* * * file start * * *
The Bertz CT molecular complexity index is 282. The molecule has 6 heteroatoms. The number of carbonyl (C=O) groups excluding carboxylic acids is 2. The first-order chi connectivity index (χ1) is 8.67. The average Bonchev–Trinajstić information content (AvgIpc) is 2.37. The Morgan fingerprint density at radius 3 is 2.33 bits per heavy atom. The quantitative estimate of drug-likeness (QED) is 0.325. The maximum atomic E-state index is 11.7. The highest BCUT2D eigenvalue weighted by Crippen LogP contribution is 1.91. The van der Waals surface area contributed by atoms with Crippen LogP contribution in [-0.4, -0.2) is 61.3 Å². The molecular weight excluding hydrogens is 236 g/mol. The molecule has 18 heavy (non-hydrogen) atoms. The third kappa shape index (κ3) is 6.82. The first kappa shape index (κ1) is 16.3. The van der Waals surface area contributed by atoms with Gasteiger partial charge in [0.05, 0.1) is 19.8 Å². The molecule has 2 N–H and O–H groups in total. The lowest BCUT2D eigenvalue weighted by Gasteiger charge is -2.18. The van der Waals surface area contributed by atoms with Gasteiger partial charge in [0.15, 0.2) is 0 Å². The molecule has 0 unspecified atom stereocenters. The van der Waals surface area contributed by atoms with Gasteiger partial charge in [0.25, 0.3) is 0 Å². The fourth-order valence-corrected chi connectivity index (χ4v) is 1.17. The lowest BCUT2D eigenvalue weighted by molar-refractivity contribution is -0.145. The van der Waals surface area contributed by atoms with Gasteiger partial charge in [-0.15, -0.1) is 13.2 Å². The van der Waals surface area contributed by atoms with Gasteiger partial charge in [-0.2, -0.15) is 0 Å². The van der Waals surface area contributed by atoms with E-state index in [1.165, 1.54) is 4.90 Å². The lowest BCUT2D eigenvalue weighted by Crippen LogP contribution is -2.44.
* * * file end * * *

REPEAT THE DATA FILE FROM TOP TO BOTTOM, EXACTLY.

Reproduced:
The Bertz CT molecular complexity index is 282. The molecule has 6 heteroatoms. The number of carbonyl (C=O) groups excluding carboxylic acids is 2. The first-order chi connectivity index (χ1) is 8.67. The average Bonchev–Trinajstić information content (AvgIpc) is 2.37. The Morgan fingerprint density at radius 3 is 2.33 bits per heavy atom. The quantitative estimate of drug-likeness (QED) is 0.325. The maximum atomic E-state index is 11.7. The highest BCUT2D eigenvalue weighted by Crippen LogP contribution is 1.91. The van der Waals surface area contributed by atoms with Crippen LogP contribution in [-0.4, -0.2) is 61.3 Å². The molecular weight excluding hydrogens is 236 g/mol. The molecule has 18 heavy (non-hydrogen) atoms. The third kappa shape index (κ3) is 6.82. The first kappa shape index (κ1) is 16.3. The van der Waals surface area contributed by atoms with Gasteiger partial charge in [0.05, 0.1) is 19.8 Å². The molecule has 2 N–H and O–H groups in total. The lowest BCUT2D eigenvalue weighted by Gasteiger charge is -2.18. The van der Waals surface area contributed by atoms with Gasteiger partial charge in [0.15, 0.2) is 0 Å². The molecule has 0 unspecified atom stereocenters. The van der Waals surface area contributed by atoms with Gasteiger partial charge in [0.25, 0.3) is 0 Å². The fourth-order valence-corrected chi connectivity index (χ4v) is 1.17. The lowest BCUT2D eigenvalue weighted by molar-refractivity contribution is -0.145. The van der Waals surface area contributed by atoms with Gasteiger partial charge in [-0.15, -0.1) is 13.2 Å². The van der Waals surface area contributed by atoms with Gasteiger partial charge in [-0.2, -0.15) is 0 Å². The van der Waals surface area contributed by atoms with E-state index in [1.165, 1.54) is 4.90 Å². The lowest BCUT2D eigenvalue weighted by Crippen LogP contribution is -2.44.